By Daniel Perez
During a recent study of using helicopters for law enforcement, Juàrez Mayor Ramon Galindo turned to his pilot and told him that he was famous in Mexico.
"That's infamous," corrected the pilot, Northeast resident Charles "Cheater" Bella.
Bella earned his notoriety nine years ago - July 11, 1988 - when he was part of a botched attempt to fly three inmates from the Penitentiary of New Mexico near Santa Fe. He said he was forced to do so at gunpoint, but he was put on trial for his participation two months later.
A Santa Fe jury acquitted him of any wrongdoing. Several other people - including the woman who hired Bella for a flight and then held a gun on him to force him to fly to the prison - were convicted in the escape.
Bella, a licensed aviator who flies his Gazelle helicopter from his Northeast home, said he continues to be tried in the public. The most recent example was when ABC hired him during the Republic of Texas standoff at Fort Davis.
"A wise-ass (Department of Public Safety) officer said over the radio that we know who that helicopter pilot is. He spent time in prison," he said. "It's aggravating."
Bella, 52, pauses several times as he relates the story of the skyjacking and the trial.
Carol Bella, his wife of 30 years, sits across from her man next to the fireplace.
"I try to forget about it," she said. Her eyes still convey the pain. "It was not a happy time."
The episode left the couple in debt and cost him future revenue. They still owe his lawyer, F. Lee Bailey, $100,000.
Bella estimates he has lost millions of dollars in business from government agencies that have "blackballed' him. He still does pleasure, medical, and search and rescue flights and hauls people and cargo.
Bella has a curse-laden soliloquy about the lack of justice provided by the New Mexico judicial system and the incompetence of the state's law enforcement officers.
He said he used to make speeches about his experience but stopped because reliving the incident generated too much anger.
Neighbor Carmen Gomez says her contact with Bella these days isn't much more than watching him fly his copter off the heliport, but has known him for most of her life. She was her dad's trusty car mechanic.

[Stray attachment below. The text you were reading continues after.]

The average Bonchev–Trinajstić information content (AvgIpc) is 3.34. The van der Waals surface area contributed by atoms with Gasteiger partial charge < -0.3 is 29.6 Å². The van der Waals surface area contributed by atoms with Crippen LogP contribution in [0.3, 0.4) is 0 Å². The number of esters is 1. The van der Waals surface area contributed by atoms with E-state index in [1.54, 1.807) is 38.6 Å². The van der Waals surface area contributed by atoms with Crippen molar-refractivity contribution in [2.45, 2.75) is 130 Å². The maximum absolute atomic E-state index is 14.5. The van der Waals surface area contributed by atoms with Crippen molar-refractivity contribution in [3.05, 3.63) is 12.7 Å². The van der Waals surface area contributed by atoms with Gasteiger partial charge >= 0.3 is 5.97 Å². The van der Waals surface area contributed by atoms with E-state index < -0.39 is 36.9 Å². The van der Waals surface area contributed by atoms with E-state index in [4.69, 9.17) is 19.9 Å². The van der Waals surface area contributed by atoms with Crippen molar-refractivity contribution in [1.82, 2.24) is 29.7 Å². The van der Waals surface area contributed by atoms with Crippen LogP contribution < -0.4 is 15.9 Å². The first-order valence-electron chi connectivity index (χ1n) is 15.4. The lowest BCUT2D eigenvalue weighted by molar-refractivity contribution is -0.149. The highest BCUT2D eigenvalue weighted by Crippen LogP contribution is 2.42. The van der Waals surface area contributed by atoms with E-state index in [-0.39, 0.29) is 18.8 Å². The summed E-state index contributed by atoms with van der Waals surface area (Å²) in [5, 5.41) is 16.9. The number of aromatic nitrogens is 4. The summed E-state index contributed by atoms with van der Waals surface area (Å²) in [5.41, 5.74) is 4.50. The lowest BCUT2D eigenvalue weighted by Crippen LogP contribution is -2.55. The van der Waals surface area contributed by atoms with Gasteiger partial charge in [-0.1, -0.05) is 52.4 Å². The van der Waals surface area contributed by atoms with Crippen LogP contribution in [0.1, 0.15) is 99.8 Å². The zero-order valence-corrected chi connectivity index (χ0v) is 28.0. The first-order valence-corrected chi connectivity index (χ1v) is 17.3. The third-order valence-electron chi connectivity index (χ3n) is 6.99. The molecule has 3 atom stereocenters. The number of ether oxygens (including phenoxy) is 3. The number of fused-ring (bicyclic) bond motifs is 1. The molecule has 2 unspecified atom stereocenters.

"I remember one time some of his wolves got loose and (Bella) came for them," the 34-year-old said.
The children who stay at Flying Colors Learning Center, 4637 Atlas, enjoy seeing the helicopter take off too, Director Denise Leal said. "They all run to the fence to try to get a glimpse of that bird going down," she said.
Apparently Hollywood thinks that television viewers might have the same interest in Bella's skyjacking experience.
Bella signed a contract May 2 with Los Angeles-based Bonneville Worldwide Entertainment to develop a made-for-television movie based on the incident.
Nothing much has happened since. The pilot seems neither upset nor anxious. He's been involved with Hollywood, including such films as Chuck Norris' "Lone Wolf McQuade" and Nick Nolte's "Extreme Prejudice."
In fact, the Gazelle that he piloted in the botched prison escape was the same one he flew as a Soviet helicopter in Sylvester Stallone's "Rambo III."
The Bellas spend most of their time tending to the menagerie within their nondistinct one-acre compound near the intersection of Dyer and the Patriot Freeway. Among the inhabitants are brown bears, alligators, cougars, raccoons, turkeys, chickens and a Siberian tiger named Sofie.
The owners have lost count of the number of animals under their care. Most live in large cages surrounded by grape vines and fig trees.
The couple tries to rehabilitate injured animals and return as many of them as possible to the wild. If they can't return them, they keep them until other arrangements can be made.
The Bellas' help is invaluable, Miguel Legarretta, game warden with the Texas Department of Parks and Wildlife, said. He's worked with the Bellas for 10 years and considers them dedicated stewards of the environment.
He remembers a few years ago when the El Paso Police Department's narcotics division found a Siberian tiger cub in a home during a bust. The police called him and wanted to know what to do.
"I told them the only one to call is Cheater Bella," he said.
"Cheater has a way with animals. He can go into a cage with injured mountain lions and they turn into pussycats. It's unique," he said. "I'm happy we work close with him."